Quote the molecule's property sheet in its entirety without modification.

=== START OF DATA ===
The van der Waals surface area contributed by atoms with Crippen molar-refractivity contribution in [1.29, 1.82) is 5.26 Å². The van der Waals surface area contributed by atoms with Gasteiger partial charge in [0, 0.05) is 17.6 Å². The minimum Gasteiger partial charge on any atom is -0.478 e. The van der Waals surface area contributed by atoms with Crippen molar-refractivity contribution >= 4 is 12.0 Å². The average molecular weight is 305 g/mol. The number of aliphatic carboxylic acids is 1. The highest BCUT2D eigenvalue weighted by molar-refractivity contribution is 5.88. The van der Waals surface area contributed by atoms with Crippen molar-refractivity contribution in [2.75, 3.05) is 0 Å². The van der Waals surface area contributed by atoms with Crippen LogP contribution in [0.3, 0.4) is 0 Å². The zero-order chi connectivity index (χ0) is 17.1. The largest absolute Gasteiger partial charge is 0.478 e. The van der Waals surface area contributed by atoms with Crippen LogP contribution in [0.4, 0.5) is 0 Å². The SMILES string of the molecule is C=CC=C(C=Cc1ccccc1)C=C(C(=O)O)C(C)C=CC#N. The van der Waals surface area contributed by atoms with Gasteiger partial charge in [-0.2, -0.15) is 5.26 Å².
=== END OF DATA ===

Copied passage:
The van der Waals surface area contributed by atoms with Crippen molar-refractivity contribution in [1.29, 1.82) is 5.26 Å². The van der Waals surface area contributed by atoms with Gasteiger partial charge in [0, 0.05) is 17.6 Å². The minimum Gasteiger partial charge on any atom is -0.478 e. The van der Waals surface area contributed by atoms with Crippen molar-refractivity contribution >= 4 is 12.0 Å². The average molecular weight is 305 g/mol. The number of aliphatic carboxylic acids is 1. The highest BCUT2D eigenvalue weighted by molar-refractivity contribution is 5.88. The van der Waals surface area contributed by atoms with Crippen molar-refractivity contribution in [2.75, 3.05) is 0 Å². The van der Waals surface area contributed by atoms with Crippen LogP contribution in [0.3, 0.4) is 0 Å². The zero-order chi connectivity index (χ0) is 17.1. The largest absolute Gasteiger partial charge is 0.478 e. The van der Waals surface area contributed by atoms with Crippen LogP contribution in [0.4, 0.5) is 0 Å². The SMILES string of the molecule is C=CC=C(C=Cc1ccccc1)C=C(C(=O)O)C(C)C=CC#N. The van der Waals surface area contributed by atoms with Gasteiger partial charge in [-0.2, -0.15) is 5.26 Å².